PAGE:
Yes, I know: Max Boot is a neo-con journalist. After all, he writes—amongst others—for Commentary. Commentary used to be edited by Norman Podhoretz. Right now, in fact, it is edited by John Podhoretz who is Norman P. and Midge Dector's son. I have my differences with them. Moreover, they have their differences with me. But they are more sensible than the editors of The Nation who, after all, don't like our country very much. And they certainly don't love it. Nor do many of its readers. Alright, that is another question.
Anyway, Boot is a very good journalist, a provocative journalist. And his challenge to the New York Times in view of its "Note to Readers" about enabling WikiLeaks is a challenge, indeed.
Isn’t it presumptuous to assume that readers of the New York Times have no right to know what is being done in their name by the editors of the New York Times? Isn’t it important for us to learn “the unvarnished story” of how the Times makes its editorial decisions — such as the decision to publish the WikiLeaks documents? Sure, we know the official explanation — it’s in the newspaper. But what happened behind the scenes? Maybe there were embarrassing squabbles that will make for juicy reading? Therefore, I humbly suggest that in the interest of the greater public good (as determined by me), Bill Keller, the editor, and Arthur Sulzberger Jr., the publisher, should release to the world all their private e-mails and memos concerning WikiLeaks.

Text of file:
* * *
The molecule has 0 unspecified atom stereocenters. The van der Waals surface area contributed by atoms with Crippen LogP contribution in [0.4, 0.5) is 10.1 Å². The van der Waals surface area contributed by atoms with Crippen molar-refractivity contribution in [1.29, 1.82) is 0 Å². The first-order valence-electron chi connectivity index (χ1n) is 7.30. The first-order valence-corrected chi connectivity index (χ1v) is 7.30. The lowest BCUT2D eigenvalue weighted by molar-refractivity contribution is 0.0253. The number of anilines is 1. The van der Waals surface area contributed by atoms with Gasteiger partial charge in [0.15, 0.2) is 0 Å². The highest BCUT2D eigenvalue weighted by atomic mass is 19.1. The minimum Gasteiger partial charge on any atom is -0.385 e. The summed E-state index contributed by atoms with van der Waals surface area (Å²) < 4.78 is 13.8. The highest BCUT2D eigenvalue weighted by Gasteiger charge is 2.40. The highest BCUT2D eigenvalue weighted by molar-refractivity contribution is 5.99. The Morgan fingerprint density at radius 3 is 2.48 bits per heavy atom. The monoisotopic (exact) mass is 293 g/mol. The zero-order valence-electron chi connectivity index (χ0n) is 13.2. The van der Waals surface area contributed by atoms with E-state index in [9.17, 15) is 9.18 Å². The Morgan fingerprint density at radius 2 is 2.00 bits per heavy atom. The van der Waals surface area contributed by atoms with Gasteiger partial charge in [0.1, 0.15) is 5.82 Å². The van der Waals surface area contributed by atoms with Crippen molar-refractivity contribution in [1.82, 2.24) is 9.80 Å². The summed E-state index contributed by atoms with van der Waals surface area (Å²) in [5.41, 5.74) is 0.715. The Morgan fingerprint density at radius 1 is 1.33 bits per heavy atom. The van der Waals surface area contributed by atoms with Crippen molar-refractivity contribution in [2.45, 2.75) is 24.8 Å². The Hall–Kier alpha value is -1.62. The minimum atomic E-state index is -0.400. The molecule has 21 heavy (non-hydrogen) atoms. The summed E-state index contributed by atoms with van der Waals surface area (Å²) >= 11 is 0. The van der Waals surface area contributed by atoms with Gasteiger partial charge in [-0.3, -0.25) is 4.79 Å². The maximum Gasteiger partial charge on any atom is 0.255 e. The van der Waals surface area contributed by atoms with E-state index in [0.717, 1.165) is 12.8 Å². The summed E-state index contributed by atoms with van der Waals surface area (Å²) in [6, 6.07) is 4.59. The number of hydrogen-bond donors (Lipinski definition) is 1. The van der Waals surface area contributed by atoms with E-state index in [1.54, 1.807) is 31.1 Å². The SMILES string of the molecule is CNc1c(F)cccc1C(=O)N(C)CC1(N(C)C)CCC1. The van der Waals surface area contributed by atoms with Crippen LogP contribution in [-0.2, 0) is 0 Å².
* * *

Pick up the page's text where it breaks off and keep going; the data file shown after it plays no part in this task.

Actually, let’s make our document request broader: the Times should share with the world all its internal correspondence going back years. That would include, of course, memos that disclose the identity of anonymous sources, including sources who may have risked their lives to reveal information to Times reporters. Of course, just as it does with government documents, we would give the Times the privilege of redacting a few names and facts — at least in a few of the versions that are published on the Internet.
P.S.: I am still in Israel. But have not had the time to finish my own WikiLeaks piece. So here's this instead. Though not really as a substitute.